A report published by Fix Radio has revealed that plans to expand the Ultra Low Emission Zone in London (ULEZ) will affect a quarter of construction businesses in Greater London. A further 23 percent of respondents say that rocketing costs will rule out taking their vans into the capital. Meanwhile, 21 percent of respondents say driving into cities in their vans is now impossible.
The ULEZ area extension will go live in August this year. The Mayor of London, Sadiq Kahn, gave the green light after a public consultation. The new charge will see motorists driving non-compliant vehicles pay a £12.50 charge to enter the zone.
According to City Hall, the effects of the existing ULEZ have led to a reduction in roadside pollution levels by 44 percent in Central London. Mr Kahn wants those living further from the centre of the city to experience similar reductions.
‘The 10 boroughs with the largest number of premature deaths per year [due to poor air quality] are all in Outer London,’ he said.
‘Bromley 204, Barnet 201, Croydon 196, Havering 178, Ealing 165, Enfield 164, Bexley 162, Hillingdon 155, Brent 149, Redbridge 142.’
However, according to the Federation of Master Builders (FMB), the last 18 months have seen the rising costs of parking and running a vehicle in the capital mean 80 percent of tradespeople have had to increase their prices. The expansion of the ULEZ will put extra pressure on operating costs, with little confidence that the scrappage fund designed to mitigate its effects will provide enough help and support to hard-pressed workers.
Under the terms of the scheme, applicants will be offered between £5000 and £9500 to scrap their existing vehicle and transition to a low-polluting alternative. It is open to businesses with up to 10 employees, sole traders and charities that operate in the 32 boroughs of London or the City of London. But critics say that the money on offer will not be anywhere near enough to meet the cost of a new vehicle.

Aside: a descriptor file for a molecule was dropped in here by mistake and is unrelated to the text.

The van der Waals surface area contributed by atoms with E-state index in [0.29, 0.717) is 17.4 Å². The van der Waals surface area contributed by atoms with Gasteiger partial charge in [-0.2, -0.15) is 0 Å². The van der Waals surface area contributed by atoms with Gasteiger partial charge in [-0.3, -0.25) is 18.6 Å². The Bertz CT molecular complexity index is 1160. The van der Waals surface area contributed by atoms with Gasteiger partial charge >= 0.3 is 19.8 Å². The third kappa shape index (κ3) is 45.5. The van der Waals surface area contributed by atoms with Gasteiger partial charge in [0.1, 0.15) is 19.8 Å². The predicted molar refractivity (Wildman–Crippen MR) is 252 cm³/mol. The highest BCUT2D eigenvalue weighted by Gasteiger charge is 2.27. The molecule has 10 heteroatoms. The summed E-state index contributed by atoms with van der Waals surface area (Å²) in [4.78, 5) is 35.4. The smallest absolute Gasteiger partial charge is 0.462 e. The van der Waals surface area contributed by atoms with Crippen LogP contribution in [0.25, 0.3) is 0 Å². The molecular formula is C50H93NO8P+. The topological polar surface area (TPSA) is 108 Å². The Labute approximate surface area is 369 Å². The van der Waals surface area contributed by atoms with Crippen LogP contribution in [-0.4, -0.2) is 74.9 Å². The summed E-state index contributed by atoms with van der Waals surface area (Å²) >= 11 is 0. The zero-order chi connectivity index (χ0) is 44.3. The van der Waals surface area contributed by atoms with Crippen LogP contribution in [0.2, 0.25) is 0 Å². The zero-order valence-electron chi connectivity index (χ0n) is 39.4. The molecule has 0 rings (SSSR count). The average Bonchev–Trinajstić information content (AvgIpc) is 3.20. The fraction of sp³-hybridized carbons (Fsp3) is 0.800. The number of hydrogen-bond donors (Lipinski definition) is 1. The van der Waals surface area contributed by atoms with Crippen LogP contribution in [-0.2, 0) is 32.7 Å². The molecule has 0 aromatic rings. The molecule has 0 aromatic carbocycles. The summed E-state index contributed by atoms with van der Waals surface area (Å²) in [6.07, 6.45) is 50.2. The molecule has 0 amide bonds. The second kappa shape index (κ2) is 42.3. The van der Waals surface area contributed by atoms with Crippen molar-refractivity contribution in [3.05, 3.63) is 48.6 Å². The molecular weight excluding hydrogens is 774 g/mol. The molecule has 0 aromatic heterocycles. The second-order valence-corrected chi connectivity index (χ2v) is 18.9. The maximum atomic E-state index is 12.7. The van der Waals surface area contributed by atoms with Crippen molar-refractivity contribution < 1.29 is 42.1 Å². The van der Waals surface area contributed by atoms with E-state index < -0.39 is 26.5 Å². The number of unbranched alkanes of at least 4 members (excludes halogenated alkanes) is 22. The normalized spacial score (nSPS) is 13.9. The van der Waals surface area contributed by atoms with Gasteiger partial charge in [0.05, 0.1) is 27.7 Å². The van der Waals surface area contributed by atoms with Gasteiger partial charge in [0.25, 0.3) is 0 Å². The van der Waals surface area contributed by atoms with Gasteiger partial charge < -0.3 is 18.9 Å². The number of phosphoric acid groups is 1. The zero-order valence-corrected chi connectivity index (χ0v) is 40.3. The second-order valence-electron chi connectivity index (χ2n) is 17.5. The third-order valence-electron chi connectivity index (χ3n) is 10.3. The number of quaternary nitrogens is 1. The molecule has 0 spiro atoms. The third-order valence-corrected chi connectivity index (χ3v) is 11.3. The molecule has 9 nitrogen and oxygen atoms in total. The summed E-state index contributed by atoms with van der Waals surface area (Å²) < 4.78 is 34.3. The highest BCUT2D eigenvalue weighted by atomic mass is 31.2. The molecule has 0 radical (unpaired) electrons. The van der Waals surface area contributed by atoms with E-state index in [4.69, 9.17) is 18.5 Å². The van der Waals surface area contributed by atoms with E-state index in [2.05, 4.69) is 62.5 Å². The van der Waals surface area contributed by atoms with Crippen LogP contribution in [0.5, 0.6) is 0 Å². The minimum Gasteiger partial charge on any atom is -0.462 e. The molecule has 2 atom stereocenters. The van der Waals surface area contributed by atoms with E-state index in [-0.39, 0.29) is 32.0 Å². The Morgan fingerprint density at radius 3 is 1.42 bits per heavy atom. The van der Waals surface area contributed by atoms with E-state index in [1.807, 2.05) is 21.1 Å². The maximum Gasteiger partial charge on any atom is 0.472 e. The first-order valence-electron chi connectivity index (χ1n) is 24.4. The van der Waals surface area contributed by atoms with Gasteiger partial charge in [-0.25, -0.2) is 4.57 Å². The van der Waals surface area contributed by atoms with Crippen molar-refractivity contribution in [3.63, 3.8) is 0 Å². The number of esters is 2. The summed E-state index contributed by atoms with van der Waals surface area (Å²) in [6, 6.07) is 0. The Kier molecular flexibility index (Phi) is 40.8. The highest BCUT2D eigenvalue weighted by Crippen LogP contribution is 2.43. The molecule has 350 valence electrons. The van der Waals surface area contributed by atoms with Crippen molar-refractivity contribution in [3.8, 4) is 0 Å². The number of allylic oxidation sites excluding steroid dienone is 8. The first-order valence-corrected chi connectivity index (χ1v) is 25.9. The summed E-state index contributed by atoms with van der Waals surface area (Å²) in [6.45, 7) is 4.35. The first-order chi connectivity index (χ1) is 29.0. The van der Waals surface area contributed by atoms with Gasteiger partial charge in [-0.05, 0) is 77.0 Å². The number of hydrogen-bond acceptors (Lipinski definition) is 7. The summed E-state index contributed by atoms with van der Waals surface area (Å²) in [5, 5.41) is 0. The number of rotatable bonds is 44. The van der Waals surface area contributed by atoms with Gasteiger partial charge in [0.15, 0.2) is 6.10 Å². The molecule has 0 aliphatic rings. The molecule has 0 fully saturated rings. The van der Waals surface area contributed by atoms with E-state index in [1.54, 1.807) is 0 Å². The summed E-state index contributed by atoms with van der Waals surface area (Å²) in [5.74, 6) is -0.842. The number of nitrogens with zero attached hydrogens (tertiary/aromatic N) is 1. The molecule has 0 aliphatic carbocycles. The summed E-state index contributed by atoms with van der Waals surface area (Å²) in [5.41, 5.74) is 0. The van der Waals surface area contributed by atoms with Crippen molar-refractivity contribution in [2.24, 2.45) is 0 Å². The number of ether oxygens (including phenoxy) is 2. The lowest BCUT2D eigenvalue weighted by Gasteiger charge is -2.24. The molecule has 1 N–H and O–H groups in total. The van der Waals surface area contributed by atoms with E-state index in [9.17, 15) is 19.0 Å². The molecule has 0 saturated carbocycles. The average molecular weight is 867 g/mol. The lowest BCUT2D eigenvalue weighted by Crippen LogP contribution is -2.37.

The chief executive of the National Franchised Dealers Association (NFDA), Sue Robinson, said: ‘Whilst the NFDA supports and is encouraged by the London Mayor’s decision to provide a financial incentive towards exchanging ageing and non-compliant vehicles for newer, greener modes of transport, we are severely concerned that this will not be enough and the scheme will continue to have negative implications for a large proportion of motorists.’
‘The total budget allocated for the scrappage scheme will not be sufficient to make an impact the level at which the Mayor is expecting.’
The Workers Union Says…
Turning initiatives such as the ULEZ into a “workers versus the environment” debate can have a powerful attraction to opinion makers. But when the livelihoods of working people are at stake this temptation must be avoided at all costs.
So it’s time to think creatively and avoid accusations of intransigence and ignorance on both sides.
An increase in the scrappage fund would be a start, but there are other solutions, such as creating relationships with rental companies. This could mean ULEZ compliant vehicles were made available to workers at subsidised rates. Giving consideration to exceptions for businesses based on income is also an option, as are reduced parking rates.
In truth, there won’t be a one-size-fits-all solution, but it’s time to show the people that kept building, fixing and installing during the pandemic that their contributions are worth more than a cursory debate.